Some benchmarks need to perform additional setup work before their main workload. Historically, this was dealt with by sizing the main workload so that it dwarfs the setup, making it negligible. Setup is performed before the main work loop, and its impact is further lessened by amortizing it over the
N measured iterations.
Since we no longer measure with
N>1, the effect of setup becomes more pronounced. One of the most extreme cases, benchmark
ReversedArray clearly demonstrates the amortization of the setup overhead as
The setup overhead is a systematic measurement error, that can be detected and corrected for, when measuring with different
num-iters. Given two measurements performed with
j iterations, that reported corresponding runtimes
tj, the setup overhead can be computed as follows:
setup = (i * j * (ti - tj)) / (j - i)
We can detect the setup overhead by picking smallest minimum from series with same
num-iters and using the above formula where
i=1, j=2. In the a10R series from
ReversedArray it gives us 134µs of setup overhead (or 41.4% of the minimal value).7
We can normalize the series with different
num-iters by subtracting the corresponding fraction of the setup from each sample. The median value after we exclude the setup overhead is 190µs which exactly matches the baseline from the i0 Series.8
However, our ability to detect overhead with this technique depends on its size relative to the sample variance. Some small overhead is apparent only in the a Series and gets lost in noisier series. Another issue is that for larger overheads, when we subtract it, the corrected sample has higher variance relative to other benchmarks with similar runtimes. This is because the sample dispersion is always relative to the runtime. When we subtract the constant overhead we get better runtime, but same dispersion (i.e. the IQR and standard deviation are unchanged).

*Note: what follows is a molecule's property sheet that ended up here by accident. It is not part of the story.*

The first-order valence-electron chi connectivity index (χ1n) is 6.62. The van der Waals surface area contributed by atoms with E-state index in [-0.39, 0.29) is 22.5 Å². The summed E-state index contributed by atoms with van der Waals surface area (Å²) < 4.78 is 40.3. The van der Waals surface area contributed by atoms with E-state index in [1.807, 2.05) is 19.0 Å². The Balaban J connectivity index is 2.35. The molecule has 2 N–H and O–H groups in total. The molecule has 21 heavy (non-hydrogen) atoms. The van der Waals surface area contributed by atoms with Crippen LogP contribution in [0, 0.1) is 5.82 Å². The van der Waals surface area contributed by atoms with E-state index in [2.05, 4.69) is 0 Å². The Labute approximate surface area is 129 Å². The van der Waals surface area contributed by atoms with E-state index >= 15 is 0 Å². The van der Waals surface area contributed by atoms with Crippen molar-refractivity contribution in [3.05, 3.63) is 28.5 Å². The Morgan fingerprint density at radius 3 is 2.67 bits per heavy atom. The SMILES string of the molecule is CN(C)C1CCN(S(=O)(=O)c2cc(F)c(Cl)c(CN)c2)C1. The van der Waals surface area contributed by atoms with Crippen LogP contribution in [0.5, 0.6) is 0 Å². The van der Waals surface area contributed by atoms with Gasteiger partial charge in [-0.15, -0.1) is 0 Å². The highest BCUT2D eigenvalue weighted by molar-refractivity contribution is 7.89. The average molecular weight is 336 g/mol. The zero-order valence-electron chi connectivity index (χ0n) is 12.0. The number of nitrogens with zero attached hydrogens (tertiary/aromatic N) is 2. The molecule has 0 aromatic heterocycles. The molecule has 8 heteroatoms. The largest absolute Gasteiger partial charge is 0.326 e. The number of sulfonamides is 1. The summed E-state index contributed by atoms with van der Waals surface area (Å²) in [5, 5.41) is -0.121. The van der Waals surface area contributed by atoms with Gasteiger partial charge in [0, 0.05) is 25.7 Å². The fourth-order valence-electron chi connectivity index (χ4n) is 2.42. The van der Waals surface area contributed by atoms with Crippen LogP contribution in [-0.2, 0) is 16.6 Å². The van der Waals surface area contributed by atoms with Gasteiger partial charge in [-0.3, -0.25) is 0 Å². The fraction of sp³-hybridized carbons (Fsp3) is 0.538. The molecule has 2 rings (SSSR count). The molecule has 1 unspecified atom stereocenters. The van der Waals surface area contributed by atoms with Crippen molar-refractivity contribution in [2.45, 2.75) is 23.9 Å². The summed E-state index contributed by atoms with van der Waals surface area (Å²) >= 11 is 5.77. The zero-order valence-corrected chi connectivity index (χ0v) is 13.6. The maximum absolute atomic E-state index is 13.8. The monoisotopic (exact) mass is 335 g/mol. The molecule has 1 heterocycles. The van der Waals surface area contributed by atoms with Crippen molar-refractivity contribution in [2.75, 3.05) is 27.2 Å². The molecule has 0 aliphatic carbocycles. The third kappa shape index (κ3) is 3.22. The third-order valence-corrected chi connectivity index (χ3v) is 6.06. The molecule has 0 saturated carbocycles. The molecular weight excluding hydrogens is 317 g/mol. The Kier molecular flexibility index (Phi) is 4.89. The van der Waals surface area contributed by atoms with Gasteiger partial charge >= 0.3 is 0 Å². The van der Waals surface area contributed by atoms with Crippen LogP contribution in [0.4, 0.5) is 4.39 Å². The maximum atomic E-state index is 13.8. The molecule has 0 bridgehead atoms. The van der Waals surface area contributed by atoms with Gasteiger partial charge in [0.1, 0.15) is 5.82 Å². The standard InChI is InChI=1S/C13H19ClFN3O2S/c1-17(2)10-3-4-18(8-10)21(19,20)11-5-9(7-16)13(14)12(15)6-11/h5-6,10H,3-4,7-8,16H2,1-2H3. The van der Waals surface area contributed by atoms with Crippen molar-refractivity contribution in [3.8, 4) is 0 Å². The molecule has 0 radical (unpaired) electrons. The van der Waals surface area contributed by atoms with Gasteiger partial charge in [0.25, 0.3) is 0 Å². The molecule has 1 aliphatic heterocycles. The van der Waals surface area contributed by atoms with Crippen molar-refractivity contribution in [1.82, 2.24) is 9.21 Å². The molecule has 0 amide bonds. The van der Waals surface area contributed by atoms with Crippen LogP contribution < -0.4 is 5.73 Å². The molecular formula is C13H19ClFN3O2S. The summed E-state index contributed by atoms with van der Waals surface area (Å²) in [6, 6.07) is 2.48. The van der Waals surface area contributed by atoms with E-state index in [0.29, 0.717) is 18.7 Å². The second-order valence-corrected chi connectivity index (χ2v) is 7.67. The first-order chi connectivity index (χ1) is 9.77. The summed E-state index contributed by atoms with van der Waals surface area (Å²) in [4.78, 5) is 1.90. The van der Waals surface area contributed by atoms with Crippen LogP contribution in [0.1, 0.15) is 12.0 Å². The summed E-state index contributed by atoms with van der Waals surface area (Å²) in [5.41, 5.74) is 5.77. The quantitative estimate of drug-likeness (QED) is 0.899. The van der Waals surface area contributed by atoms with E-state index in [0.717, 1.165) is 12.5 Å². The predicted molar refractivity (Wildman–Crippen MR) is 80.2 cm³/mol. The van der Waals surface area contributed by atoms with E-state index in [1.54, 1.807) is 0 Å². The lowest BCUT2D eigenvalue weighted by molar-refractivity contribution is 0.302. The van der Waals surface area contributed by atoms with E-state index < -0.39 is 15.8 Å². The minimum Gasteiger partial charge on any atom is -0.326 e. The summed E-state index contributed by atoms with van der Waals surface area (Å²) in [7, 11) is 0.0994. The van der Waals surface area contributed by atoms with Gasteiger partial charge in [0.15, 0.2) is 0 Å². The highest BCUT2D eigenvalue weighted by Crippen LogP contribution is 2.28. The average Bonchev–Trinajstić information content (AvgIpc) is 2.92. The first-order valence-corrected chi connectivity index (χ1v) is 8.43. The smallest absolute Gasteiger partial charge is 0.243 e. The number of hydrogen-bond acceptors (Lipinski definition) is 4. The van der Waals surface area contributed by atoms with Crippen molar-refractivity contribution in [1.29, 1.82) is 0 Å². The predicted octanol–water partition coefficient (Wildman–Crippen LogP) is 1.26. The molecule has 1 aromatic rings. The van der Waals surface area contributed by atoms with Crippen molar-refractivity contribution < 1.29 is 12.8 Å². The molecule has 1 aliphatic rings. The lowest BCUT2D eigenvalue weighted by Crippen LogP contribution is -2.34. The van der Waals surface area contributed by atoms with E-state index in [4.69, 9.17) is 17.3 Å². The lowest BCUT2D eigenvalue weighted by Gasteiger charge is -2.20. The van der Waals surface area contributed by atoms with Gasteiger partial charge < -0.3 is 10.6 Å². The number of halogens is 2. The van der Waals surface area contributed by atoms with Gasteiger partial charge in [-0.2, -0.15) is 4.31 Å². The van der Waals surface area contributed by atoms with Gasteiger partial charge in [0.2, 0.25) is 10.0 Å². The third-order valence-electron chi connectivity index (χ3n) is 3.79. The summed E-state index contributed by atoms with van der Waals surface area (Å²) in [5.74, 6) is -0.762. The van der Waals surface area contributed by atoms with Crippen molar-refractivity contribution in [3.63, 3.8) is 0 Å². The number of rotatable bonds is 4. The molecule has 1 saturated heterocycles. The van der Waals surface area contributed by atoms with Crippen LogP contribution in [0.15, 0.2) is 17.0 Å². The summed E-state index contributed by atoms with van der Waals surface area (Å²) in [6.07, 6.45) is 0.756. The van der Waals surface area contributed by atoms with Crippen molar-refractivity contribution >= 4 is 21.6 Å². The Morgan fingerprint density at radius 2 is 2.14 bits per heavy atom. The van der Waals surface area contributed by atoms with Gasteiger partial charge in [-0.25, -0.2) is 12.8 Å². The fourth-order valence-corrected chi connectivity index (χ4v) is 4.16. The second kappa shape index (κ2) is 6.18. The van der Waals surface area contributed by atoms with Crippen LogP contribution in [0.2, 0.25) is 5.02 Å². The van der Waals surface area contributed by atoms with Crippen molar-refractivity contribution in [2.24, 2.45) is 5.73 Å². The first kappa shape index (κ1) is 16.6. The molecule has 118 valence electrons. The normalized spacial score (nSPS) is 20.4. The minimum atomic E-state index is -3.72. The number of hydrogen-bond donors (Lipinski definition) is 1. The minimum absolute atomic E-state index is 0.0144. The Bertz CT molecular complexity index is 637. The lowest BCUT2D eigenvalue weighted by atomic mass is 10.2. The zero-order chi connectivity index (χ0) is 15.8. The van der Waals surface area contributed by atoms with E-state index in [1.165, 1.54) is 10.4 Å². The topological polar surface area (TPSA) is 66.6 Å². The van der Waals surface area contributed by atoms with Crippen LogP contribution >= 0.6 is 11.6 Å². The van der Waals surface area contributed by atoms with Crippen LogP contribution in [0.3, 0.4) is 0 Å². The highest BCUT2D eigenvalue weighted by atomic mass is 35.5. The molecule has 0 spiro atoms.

Benchmarks from Swift Benchmark Suite with setup overhead in % relative to the runtime.
The % links open the
chart.html; Hover over the links for absolute values in µs:
The first two,
ClassArrayGetter and ReversedDictionary, are clearly cases of incorrectly written benchmarks where the compiler’s optimizations eliminated the main workload and we are only measuring the setup overhead. Many other are cases of testing a certain feature of
Array-backed type, where the initial creation of the array ends up significant compared to the other fast methods the Array provides.
PR 12404 has added the ability to perform setup and tear down outside of the measured performance test that is so far used by one benchmark. Rather than automatically correct for the setup overhead, I believe it is best to manually audit the benchmarks from the above table and reassess what should be measured and what should be moved to the setup function outside the main workload.